Then prepare for a new dog properly to ensure a smooth transition for them. It will also help them feel comfortable and welcomed in their new home.

2. Create a Routine

Establish a consistent routine for your new dog to ensure their wellness and create a sense of security and structure.

To establish a routine that works for both you and your furry friend, consider the following tips:

Collaborate with Household Members

Sit down with everyone in your home and determine who will walk the dog and at what times. This ensures that the dog’s exercise needs are met consistently.

Sharing the responsibility also promotes bonding between family members and the new pup.

Create a Feeding Schedule

Decide on a feeding schedule that suits your dog’s age and breed. This includes determining the frequency and portion sizes of their meals.

Stick to the chosen schedule to help your dog develop good eating habits and maintain a healthy weight.

Establish Furniture and Crate Rules

Determine early on whether your dog will be allowed on the furniture or if they need to adjust to using a crate.

Consistency is key, so establish and communicate these rules to everyone in your household.

If crate training is necessary, introduce it gradually and associate it with positive experiences.

Choose Sleeping Arrangements

Decide where your dog will sleep and establish a comfortable and secure sleeping area.

Whether it’s a dog bed in your bedroom or a designated spot in another room, create a cozy space where they can rest peacefully.

Set Boundaries

Determine which areas of your home will be off-limits to your dog. This might include certain rooms or specific furniture.

Use baby gates or other barriers to prevent access to restricted areas and redirect your dog to appropriate spaces.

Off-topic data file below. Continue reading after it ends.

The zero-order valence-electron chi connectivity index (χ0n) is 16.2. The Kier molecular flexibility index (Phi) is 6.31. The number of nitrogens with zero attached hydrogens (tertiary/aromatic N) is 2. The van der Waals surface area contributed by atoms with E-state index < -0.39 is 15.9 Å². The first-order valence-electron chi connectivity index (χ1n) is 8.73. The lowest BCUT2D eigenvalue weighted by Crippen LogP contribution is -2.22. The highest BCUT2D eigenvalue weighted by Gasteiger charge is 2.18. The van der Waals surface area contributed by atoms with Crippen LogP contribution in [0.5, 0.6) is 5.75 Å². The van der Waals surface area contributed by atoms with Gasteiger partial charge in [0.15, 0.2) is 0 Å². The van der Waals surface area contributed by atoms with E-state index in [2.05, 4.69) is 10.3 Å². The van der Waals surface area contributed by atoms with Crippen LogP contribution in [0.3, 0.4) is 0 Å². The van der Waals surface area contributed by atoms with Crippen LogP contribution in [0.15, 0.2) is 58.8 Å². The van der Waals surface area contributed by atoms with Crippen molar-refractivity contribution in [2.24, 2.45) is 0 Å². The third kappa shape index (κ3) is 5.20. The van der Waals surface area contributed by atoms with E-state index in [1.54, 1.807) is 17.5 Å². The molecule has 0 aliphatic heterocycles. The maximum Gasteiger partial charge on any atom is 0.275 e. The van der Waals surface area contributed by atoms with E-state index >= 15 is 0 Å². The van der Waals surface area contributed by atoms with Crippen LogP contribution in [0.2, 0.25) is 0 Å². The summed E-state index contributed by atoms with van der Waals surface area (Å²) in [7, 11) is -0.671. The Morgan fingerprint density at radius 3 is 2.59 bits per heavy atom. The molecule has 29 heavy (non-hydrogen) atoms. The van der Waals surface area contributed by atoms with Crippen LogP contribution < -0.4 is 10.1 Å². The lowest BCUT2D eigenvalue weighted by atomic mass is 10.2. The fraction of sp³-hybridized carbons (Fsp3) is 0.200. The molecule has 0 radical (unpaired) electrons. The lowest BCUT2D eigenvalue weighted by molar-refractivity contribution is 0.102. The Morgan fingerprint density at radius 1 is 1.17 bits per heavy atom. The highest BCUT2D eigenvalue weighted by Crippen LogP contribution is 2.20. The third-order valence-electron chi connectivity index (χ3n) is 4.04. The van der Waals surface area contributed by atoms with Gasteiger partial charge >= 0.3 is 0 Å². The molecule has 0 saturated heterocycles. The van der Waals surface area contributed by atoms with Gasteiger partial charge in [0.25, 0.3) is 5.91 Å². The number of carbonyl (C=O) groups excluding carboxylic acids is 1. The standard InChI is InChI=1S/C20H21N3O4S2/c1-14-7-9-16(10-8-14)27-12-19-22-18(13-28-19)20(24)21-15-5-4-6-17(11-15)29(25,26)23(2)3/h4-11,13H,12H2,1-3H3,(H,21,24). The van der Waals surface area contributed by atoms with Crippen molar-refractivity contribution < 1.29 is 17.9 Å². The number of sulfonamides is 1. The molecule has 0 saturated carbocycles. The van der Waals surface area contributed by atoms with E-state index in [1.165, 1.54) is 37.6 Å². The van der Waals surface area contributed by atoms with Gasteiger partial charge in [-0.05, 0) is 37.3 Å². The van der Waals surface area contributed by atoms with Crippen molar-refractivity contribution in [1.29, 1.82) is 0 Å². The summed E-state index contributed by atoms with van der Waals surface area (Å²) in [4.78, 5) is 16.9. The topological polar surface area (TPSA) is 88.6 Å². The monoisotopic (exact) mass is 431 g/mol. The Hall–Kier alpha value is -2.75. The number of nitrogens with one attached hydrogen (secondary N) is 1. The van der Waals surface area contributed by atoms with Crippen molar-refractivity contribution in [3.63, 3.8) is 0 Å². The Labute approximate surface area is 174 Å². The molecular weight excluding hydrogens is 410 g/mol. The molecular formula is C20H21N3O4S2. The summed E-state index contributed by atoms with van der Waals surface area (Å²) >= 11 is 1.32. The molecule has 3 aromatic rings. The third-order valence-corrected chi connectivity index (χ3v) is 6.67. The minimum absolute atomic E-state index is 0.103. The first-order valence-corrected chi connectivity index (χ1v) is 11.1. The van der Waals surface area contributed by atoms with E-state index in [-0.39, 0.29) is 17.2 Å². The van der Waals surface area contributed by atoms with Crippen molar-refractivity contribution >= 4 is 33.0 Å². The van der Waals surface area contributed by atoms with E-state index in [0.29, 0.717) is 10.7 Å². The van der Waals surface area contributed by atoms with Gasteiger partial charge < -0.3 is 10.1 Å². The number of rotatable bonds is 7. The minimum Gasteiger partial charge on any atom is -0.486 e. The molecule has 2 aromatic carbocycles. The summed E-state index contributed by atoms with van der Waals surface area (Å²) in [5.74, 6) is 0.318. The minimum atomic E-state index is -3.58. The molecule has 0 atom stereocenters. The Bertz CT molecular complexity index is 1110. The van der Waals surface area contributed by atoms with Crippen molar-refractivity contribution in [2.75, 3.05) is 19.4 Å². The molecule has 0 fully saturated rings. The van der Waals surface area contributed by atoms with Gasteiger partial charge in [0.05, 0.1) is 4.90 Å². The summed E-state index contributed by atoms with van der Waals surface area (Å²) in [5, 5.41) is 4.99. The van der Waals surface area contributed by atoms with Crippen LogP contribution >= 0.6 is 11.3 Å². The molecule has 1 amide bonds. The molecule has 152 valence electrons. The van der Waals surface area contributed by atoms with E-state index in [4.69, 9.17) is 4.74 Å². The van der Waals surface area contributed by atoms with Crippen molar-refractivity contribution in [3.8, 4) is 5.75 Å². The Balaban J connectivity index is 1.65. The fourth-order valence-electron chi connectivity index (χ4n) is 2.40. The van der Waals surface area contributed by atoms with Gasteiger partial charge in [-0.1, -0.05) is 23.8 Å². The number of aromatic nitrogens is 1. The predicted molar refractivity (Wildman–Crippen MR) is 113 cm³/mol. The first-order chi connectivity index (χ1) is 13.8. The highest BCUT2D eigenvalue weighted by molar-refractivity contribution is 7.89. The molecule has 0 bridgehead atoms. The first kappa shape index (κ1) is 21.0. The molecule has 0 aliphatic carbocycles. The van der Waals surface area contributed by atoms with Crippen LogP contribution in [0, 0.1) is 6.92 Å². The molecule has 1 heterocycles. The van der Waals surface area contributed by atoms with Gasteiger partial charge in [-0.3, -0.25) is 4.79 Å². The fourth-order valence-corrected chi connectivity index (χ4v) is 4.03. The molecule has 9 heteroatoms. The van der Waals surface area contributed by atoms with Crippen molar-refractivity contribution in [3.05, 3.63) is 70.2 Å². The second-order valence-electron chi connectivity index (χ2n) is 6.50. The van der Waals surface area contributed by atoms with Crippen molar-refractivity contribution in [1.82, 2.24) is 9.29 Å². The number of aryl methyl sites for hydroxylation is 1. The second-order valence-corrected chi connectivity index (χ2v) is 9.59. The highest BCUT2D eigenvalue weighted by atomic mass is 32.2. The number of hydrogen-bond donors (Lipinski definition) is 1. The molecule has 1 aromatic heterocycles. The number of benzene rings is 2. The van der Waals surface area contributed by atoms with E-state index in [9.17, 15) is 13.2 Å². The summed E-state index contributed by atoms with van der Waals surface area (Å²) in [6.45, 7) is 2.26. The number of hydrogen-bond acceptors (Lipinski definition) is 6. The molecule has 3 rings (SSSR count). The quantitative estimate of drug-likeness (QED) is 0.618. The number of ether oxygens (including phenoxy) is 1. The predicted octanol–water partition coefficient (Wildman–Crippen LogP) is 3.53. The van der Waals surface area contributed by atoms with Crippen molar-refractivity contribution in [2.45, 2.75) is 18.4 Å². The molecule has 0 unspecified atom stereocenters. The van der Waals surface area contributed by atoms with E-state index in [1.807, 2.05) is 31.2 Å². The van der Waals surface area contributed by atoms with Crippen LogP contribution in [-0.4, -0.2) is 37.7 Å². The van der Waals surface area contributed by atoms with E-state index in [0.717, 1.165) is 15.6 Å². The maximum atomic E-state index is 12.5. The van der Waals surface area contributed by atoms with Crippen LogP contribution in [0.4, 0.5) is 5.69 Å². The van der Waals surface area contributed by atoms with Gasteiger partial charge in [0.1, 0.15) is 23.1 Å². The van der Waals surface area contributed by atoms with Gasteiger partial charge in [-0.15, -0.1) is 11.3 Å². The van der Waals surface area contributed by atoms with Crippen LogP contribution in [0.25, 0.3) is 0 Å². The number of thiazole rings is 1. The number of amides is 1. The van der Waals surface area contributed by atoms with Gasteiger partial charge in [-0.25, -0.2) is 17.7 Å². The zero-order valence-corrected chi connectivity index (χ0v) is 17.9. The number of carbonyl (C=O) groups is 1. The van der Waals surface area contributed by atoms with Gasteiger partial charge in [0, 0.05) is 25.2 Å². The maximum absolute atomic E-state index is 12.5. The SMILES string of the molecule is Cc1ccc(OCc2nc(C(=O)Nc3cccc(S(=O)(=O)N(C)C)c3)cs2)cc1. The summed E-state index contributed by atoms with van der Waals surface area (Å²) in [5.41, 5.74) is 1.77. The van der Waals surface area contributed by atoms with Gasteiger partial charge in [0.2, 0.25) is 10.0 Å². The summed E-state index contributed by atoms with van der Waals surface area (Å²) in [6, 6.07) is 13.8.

Exercise and Playtime

Plan regular exercise and play sessions throughout the day to keep your dog physically and mentally stimulated.

This could include walks, interactive games, or visits to a dog park. Be consistent to keep your dog active and healthy.

Training and Enrichment

Allocate time for training sessions and mental enrichment activities. This could involve teaching basic commands, practicing leash manners, or engaging in puzzle games that challenge your dog’s problem-solving skills.

Regular training promotes positive behavior and strengthens the bond between you and your dog.

Remember, the routine you create may require adjustments as you and your dog adapt to each other’s needs.

Stay flexible and observe your dog’s behavior and responses to ensure their well-being and happiness.

3. Plan the Arrival

Preparing for a new dog’s arrival requires careful planning to ensure a smooth transition. Here’s what to do when you first bring a dog home and create a welcoming environment for them:

Choose an Ideal Time

Schedule your new dog’s arrival during the weekend or when you can take a few days off work. This allows you to spend quality time together, getting to know each other, and establishing a lifelong bond.

Implement a Routine

During the first few weeks, focus on following the routine you created above with your dog. This routine helps them understand what to expect and builds trust.

Stick to regular feeding, walking, grooming, and playtime schedules, and keep your daily routines consistent.